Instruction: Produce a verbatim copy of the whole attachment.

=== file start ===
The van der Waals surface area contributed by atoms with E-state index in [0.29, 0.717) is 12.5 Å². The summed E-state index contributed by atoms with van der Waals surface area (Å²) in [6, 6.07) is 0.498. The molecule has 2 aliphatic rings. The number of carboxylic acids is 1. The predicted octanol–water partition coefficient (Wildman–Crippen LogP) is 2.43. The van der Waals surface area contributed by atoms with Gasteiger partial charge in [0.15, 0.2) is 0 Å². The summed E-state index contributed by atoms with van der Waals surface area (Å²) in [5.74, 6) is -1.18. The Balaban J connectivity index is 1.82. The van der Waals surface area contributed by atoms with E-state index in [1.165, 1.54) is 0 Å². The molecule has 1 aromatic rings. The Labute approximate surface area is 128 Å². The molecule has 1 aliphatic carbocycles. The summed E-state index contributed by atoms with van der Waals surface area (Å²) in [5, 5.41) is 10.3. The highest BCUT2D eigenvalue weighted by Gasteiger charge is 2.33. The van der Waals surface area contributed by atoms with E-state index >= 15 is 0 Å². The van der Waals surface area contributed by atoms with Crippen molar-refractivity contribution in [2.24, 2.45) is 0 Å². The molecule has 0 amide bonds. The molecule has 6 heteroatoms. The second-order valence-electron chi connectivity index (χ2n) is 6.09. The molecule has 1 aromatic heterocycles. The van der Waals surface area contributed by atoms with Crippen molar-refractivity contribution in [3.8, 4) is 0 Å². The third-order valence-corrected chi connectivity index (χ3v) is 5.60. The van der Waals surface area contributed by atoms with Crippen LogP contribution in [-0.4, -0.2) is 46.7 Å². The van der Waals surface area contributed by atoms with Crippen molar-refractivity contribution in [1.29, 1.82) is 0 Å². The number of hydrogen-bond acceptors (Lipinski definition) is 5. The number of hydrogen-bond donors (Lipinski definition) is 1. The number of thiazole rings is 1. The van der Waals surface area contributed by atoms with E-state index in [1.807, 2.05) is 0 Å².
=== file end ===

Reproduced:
The van der Waals surface area contributed by atoms with E-state index in [0.29, 0.717) is 12.5 Å². The summed E-state index contributed by atoms with van der Waals surface area (Å²) in [6, 6.07) is 0.498. The molecule has 2 aliphatic rings. The number of carboxylic acids is 1. The predicted octanol–water partition coefficient (Wildman–Crippen LogP) is 2.43. The van der Waals surface area contributed by atoms with Gasteiger partial charge in [0.15, 0.2) is 0 Å². The summed E-state index contributed by atoms with van der Waals surface area (Å²) in [5.74, 6) is -1.18. The Balaban J connectivity index is 1.82. The van der Waals surface area contributed by atoms with E-state index in [1.165, 1.54) is 0 Å². The molecule has 1 aromatic rings. The Labute approximate surface area is 128 Å². The molecule has 1 aliphatic carbocycles. The summed E-state index contributed by atoms with van der Waals surface area (Å²) in [5, 5.41) is 10.3. The highest BCUT2D eigenvalue weighted by Gasteiger charge is 2.33. The van der Waals surface area contributed by atoms with E-state index >= 15 is 0 Å². The van der Waals surface area contributed by atoms with Crippen molar-refractivity contribution in [2.24, 2.45) is 0 Å². The molecule has 0 amide bonds. The molecule has 6 heteroatoms. The second-order valence-electron chi connectivity index (χ2n) is 6.09. The molecule has 1 aromatic heterocycles. The van der Waals surface area contributed by atoms with Crippen molar-refractivity contribution in [3.8, 4) is 0 Å². The third-order valence-corrected chi connectivity index (χ3v) is 5.60. The van der Waals surface area contributed by atoms with Crippen LogP contribution in [-0.4, -0.2) is 46.7 Å². The van der Waals surface area contributed by atoms with Crippen molar-refractivity contribution in [1.29, 1.82) is 0 Å². The number of hydrogen-bond acceptors (Lipinski definition) is 5. The number of hydrogen-bond donors (Lipinski definition) is 1. The number of thiazole rings is 1. The van der Waals surface area contributed by atoms with E-state index in [1.807, 2.05) is 0 Å².